President Obama’s new campaign slogan, “Forward,” has long ties to 19th and 20th century movements rooted in marxism and socialism, the Washington Times reported Monday.
“The slogan ‘Forward’ reflected the conviction of European Marxists and radicals that their movements reflected the march of history, which would move forward past capitalism and into socialism and communism,” Victor Morton wrote.
“Forward,” for example, was the name of a socialist newspaper edited by Benito Mussolini before he rose to become a fascist dictator, and it was also the name used by a number of publications promoting socialism.
Jim Hoft of the Gateway Pundit noted Monday that it was also the name of a Nazi marching tune sung by the Hitler Youth.
The Times added:
The Obama campaign released its new campaign slogan Monday in a 7-minute video. The title card has simply the word “Forward” with the “O” having the familiar Obama logo from 2008. It will be played at rallies this weekend that mark the Obama re-election campaign’s official beginning.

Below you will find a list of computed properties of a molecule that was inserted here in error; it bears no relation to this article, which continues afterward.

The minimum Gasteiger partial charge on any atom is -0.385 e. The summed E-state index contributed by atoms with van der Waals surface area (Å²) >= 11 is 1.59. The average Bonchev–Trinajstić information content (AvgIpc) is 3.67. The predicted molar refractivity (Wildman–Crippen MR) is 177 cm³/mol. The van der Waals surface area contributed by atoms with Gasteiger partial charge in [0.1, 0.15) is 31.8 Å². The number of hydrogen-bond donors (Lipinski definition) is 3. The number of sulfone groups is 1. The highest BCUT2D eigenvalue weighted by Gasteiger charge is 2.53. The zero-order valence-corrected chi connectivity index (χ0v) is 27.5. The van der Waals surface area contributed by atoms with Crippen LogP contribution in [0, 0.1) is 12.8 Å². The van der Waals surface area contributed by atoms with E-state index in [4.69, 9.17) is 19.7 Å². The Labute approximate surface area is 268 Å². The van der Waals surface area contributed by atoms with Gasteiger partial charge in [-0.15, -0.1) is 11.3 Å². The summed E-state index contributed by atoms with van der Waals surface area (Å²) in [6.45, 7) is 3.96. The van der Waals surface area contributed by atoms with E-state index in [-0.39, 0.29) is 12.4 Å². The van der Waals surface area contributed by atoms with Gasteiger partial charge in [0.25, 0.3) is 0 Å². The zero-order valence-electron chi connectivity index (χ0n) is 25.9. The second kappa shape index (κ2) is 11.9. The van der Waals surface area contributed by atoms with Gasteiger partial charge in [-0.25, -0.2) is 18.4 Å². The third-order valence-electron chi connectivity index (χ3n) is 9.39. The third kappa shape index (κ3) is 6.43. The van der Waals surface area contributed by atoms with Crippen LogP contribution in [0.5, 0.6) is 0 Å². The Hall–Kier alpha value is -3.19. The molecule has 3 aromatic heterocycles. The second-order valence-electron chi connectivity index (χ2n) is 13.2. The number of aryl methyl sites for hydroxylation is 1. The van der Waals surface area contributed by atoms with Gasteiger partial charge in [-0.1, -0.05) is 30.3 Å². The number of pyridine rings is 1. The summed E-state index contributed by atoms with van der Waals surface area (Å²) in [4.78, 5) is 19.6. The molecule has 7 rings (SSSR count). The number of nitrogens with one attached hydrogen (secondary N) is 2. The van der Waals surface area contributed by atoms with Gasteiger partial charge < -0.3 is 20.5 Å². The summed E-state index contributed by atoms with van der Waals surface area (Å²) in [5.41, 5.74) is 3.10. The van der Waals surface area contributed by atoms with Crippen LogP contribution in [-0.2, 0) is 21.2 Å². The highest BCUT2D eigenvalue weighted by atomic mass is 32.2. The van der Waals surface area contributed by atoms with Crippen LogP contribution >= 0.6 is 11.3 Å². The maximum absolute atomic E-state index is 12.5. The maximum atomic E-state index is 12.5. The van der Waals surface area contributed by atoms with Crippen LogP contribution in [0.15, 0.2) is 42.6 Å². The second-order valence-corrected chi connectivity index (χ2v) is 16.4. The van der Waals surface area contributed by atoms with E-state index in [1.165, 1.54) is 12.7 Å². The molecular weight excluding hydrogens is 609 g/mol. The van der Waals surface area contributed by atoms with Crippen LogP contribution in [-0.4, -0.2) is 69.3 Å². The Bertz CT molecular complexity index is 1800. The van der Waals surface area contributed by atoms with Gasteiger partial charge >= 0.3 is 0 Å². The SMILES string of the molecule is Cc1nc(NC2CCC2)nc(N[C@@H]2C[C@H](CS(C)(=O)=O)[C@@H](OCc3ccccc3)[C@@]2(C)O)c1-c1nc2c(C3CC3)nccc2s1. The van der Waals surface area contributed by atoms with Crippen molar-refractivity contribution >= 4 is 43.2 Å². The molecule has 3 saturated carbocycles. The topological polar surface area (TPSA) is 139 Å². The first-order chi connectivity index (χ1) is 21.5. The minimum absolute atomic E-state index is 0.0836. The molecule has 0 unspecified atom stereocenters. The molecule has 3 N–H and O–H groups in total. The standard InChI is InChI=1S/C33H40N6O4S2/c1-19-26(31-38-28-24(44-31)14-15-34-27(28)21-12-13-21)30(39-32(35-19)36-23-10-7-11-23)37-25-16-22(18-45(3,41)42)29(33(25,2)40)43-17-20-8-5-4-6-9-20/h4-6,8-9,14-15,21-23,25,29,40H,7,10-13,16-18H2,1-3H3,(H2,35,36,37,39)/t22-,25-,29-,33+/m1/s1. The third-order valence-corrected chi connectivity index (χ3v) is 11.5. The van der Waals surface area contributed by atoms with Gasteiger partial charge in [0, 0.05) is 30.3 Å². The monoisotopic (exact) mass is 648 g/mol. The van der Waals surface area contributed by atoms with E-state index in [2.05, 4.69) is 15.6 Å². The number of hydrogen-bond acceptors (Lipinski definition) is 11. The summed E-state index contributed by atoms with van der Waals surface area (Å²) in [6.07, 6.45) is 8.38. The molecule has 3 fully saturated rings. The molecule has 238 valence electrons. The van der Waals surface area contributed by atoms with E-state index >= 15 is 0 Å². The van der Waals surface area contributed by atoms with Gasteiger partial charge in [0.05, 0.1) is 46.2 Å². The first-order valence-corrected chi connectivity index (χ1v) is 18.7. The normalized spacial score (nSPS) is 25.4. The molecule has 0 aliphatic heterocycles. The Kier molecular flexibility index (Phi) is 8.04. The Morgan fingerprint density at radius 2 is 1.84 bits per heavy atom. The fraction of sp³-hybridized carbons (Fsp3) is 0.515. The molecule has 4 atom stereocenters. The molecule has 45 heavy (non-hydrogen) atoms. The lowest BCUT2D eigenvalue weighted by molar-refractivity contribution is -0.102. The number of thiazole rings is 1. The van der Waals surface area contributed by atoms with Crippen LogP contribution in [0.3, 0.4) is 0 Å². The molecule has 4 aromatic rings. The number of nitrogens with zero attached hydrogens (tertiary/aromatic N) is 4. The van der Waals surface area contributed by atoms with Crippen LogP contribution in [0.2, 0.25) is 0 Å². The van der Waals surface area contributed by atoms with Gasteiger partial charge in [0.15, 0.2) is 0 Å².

According to the Times, “[t]here have been at least two radical-left publications named ‘Vorwaert,'” the German word for “forward.”
“One was the daily newspaper of the Social Democratic Party of Germany whose writers included Friedrich Engels and Leon Trotsky,” Morton wrote, while another was a biweekly publication of the Communist League in the 19th century.
The East German Army named its soccer club “ASK Vorwaerts Berlin,” the Times noted, later changing it to “FC Vorwaerts Frankfort.”
The UK Daily Mail reported that “Spring Forward” was a slogan used by Vladimir Lenin in Communist Russia, and a post at Breitbart.com observes that the slogan is reminiscent of Mao Zedong’s “Great Leap Forward,” which Joel B. Pollack says “had the opposite result.”
“The communist themes of the ‘forward’ slogan are not the first time a member of the Obama team has expressed admiration for Chairman Mao. Former White House communications director Anita Dunn–who has continued to advise the White House after she left in 2009–famously listed Mao as one of her ‘favorite philosophers,'” Pollack added.
The seven-minute video that unveils the slogan starts in black-and-white, depicting 2008 as a year with declining employment, then changes to color as it shows Obama addressing his supporters in 2009, before attacking Republicans for disagreeing with him.
Pollack asks: “Animal Farm isn’t really that great since the pigs took over–but you don’t want Farmer Brown back, do you?”
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